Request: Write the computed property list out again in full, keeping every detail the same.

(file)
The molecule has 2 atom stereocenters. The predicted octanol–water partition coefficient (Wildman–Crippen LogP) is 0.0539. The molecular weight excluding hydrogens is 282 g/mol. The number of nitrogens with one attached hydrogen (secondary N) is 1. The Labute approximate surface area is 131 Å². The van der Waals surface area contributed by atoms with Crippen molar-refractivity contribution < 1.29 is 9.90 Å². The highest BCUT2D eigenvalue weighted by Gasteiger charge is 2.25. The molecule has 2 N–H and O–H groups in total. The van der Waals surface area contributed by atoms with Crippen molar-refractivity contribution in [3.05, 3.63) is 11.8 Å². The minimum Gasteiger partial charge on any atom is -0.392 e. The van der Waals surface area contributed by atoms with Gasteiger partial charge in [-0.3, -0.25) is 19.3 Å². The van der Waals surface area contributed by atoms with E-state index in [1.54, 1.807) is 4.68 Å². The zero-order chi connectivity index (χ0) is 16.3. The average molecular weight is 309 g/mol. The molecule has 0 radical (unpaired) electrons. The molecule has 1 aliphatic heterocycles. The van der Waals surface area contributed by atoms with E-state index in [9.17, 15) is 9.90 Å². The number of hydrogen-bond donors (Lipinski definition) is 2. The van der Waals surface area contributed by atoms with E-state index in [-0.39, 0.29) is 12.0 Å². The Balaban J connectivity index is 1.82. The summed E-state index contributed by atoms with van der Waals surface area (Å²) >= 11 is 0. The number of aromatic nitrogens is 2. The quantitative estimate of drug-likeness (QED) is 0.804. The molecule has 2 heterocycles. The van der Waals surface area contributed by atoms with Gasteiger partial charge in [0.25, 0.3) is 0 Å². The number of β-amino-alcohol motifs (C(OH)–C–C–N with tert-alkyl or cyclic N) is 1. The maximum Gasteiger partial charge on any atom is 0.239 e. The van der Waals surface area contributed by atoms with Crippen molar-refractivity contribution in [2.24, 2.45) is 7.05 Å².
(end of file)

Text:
The molecule has 2 atom stereocenters. The predicted octanol–water partition coefficient (Wildman–Crippen LogP) is 0.0539. The molecular weight excluding hydrogens is 282 g/mol. The number of nitrogens with one attached hydrogen (secondary N) is 1. The Labute approximate surface area is 131 Å². The van der Waals surface area contributed by atoms with Crippen molar-refractivity contribution < 1.29 is 9.90 Å². The highest BCUT2D eigenvalue weighted by Gasteiger charge is 2.25. The molecule has 2 N–H and O–H groups in total. The van der Waals surface area contributed by atoms with Crippen molar-refractivity contribution in [3.05, 3.63) is 11.8 Å². The minimum Gasteiger partial charge on any atom is -0.392 e. The van der Waals surface area contributed by atoms with Gasteiger partial charge in [-0.3, -0.25) is 19.3 Å². The van der Waals surface area contributed by atoms with E-state index in [1.54, 1.807) is 4.68 Å². The zero-order chi connectivity index (χ0) is 16.3. The average molecular weight is 309 g/mol. The molecule has 0 radical (unpaired) electrons. The molecule has 1 aliphatic heterocycles. The van der Waals surface area contributed by atoms with E-state index in [9.17, 15) is 9.90 Å². The number of hydrogen-bond donors (Lipinski definition) is 2. The van der Waals surface area contributed by atoms with E-state index in [-0.39, 0.29) is 12.0 Å². The Balaban J connectivity index is 1.82. The summed E-state index contributed by atoms with van der Waals surface area (Å²) >= 11 is 0. The number of aromatic nitrogens is 2. The quantitative estimate of drug-likeness (QED) is 0.804. The molecule has 2 heterocycles. The van der Waals surface area contributed by atoms with Gasteiger partial charge in [0.25, 0.3) is 0 Å². The number of β-amino-alcohol motifs (C(OH)–C–C–N with tert-alkyl or cyclic N) is 1. The maximum Gasteiger partial charge on any atom is 0.239 e. The van der Waals surface area contributed by atoms with Crippen molar-refractivity contribution in [2.24, 2.45) is 7.05 Å².